We now apply these principles to the facts found by the motion judge in the case at hand when he acted on the suppression motion. See Commonwealth v. Moon, 380 Mass. 751, 755-756, 405 N.E.2d 947 (1980).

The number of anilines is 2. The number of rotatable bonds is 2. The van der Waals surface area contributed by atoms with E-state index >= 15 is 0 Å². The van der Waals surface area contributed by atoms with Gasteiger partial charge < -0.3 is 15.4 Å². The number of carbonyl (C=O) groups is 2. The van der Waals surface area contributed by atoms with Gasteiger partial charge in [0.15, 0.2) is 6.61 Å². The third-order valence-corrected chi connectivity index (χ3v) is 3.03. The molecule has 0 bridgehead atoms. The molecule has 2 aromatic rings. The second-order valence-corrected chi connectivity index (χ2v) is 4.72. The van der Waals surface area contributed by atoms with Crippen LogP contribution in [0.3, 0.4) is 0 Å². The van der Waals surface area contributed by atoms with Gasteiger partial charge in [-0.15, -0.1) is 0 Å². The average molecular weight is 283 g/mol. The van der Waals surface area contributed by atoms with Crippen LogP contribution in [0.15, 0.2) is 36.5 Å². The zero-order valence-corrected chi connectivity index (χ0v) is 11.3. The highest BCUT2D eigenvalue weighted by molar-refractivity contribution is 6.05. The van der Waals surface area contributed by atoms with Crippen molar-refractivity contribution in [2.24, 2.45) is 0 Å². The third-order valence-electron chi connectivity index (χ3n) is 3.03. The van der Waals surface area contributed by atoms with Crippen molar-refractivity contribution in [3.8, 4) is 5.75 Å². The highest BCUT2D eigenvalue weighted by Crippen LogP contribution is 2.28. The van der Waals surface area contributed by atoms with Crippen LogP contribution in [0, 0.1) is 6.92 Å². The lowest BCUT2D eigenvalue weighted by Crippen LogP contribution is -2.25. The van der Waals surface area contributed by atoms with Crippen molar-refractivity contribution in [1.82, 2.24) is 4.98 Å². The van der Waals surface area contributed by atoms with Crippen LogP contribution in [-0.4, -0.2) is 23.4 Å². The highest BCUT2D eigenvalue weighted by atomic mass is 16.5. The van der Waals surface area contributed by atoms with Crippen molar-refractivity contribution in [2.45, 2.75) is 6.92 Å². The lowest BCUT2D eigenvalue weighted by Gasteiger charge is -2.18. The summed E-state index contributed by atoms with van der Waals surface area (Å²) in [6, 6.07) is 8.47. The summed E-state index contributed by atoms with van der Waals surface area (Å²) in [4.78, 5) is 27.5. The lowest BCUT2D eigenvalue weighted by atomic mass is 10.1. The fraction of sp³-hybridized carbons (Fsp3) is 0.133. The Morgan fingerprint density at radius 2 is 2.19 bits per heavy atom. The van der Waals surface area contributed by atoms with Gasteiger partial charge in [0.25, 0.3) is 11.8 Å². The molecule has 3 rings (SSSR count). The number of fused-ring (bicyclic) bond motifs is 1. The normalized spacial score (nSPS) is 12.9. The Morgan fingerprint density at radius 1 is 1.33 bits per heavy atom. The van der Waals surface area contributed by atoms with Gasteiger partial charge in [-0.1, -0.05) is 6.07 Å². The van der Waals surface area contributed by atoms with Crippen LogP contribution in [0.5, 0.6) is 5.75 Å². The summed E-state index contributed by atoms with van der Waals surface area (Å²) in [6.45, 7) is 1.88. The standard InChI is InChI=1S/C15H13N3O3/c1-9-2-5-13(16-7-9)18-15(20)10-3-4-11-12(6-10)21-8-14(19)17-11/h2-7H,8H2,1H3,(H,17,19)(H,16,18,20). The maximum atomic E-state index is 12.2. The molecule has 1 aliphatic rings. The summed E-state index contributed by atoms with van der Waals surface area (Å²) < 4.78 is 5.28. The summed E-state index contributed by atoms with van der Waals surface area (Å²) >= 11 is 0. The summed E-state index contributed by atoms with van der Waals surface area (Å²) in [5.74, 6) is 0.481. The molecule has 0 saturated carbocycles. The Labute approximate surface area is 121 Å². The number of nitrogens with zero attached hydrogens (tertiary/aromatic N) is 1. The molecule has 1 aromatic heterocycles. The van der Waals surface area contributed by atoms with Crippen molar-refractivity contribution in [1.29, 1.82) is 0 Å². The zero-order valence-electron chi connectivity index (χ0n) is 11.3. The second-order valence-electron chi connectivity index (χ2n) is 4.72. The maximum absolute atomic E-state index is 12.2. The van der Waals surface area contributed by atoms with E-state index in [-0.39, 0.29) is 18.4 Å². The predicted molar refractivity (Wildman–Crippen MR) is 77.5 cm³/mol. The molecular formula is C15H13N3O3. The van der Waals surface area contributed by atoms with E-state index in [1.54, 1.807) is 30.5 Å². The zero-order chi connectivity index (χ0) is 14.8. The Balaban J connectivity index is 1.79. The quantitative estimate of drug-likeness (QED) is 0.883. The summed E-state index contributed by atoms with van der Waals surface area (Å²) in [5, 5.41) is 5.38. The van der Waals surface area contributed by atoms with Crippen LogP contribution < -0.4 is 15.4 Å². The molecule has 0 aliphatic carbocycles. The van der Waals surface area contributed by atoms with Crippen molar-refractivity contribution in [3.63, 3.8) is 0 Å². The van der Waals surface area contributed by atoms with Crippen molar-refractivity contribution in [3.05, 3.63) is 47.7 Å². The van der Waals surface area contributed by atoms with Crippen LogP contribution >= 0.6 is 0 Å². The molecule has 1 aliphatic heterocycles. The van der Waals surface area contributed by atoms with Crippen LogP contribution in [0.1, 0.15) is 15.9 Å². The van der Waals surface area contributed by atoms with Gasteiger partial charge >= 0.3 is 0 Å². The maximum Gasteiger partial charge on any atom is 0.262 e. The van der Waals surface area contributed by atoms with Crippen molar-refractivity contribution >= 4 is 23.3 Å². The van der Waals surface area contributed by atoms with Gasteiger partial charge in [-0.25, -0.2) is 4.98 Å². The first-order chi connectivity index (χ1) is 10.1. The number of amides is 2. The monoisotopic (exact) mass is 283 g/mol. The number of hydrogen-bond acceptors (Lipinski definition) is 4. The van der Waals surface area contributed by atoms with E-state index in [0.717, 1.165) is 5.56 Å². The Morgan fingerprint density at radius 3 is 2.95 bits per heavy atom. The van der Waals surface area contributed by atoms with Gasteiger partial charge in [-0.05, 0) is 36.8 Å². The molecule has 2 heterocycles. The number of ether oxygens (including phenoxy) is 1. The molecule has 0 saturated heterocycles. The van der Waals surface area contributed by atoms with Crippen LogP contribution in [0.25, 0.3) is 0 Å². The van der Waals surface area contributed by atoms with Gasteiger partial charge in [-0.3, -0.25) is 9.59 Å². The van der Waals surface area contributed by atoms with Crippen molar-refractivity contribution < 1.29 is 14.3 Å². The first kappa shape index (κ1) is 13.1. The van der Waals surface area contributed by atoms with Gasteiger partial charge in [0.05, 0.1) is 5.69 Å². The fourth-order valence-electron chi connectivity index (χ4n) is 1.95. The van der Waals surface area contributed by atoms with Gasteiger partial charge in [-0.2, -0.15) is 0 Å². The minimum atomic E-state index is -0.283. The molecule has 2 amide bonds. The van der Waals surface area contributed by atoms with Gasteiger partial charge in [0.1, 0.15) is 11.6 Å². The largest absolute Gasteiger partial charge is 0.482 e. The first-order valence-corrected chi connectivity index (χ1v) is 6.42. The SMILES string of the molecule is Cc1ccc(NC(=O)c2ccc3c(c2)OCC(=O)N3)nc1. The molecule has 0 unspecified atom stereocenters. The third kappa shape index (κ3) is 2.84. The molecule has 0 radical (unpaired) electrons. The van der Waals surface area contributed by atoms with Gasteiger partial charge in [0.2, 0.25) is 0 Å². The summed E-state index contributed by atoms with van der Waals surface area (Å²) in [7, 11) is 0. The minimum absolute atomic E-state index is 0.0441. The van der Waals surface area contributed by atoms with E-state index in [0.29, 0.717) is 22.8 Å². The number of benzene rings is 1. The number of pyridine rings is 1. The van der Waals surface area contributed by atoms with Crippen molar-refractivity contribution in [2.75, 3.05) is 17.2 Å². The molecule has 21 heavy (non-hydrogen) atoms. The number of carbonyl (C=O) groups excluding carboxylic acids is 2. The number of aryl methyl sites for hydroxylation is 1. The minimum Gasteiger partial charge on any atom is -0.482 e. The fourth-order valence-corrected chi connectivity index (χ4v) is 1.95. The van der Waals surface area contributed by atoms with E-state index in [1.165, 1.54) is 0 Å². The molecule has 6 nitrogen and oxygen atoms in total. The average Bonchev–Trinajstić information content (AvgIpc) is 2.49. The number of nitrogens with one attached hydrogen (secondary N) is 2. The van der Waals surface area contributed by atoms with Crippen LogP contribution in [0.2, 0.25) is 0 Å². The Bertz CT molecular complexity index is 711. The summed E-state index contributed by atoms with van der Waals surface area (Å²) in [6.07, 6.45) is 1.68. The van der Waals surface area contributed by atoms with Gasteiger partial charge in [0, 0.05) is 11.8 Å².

Sometime after 3:00 A.M. on October 24, 1996, four police officers returning to their cars from another call were approached by a woman complaining about a noisy party up the street. The officers walked toward the building she had indicated and heard loud music coming from the third floor. They went upstairs and knocked. The defendant answered the door, standing on the threshold “neither in the apartment nor in the hallway.” The officers recognized him as a member of a local gang that had a reputation for narcotics and weapons violations. One of the officers asked the defendant to turn the music down, and he responded “yeah, okay.” Just then, an unidentified male ran from one side of the room to the other, out of the officer's line of sight. The officer moved forward to get a better view into the room. The defendant pushed the officer back, “although not off his feet or backward any appreciable distance,” and tried to close the door. The officers then forcibly pushed the door open and entered, out of a stated concern for their safety. The officers told everyone who did not live there to leave and ordered those remaining to put their hands on a nearby pool table. The defendant did not leave, and the police asked him for his identification. At first he refused, but then he said it was in his room and asked whether he could retrieve it. Two officers accompanied him into the room. When they saw contraband on top of his dresser in plain view, they placed the defendant under arrest.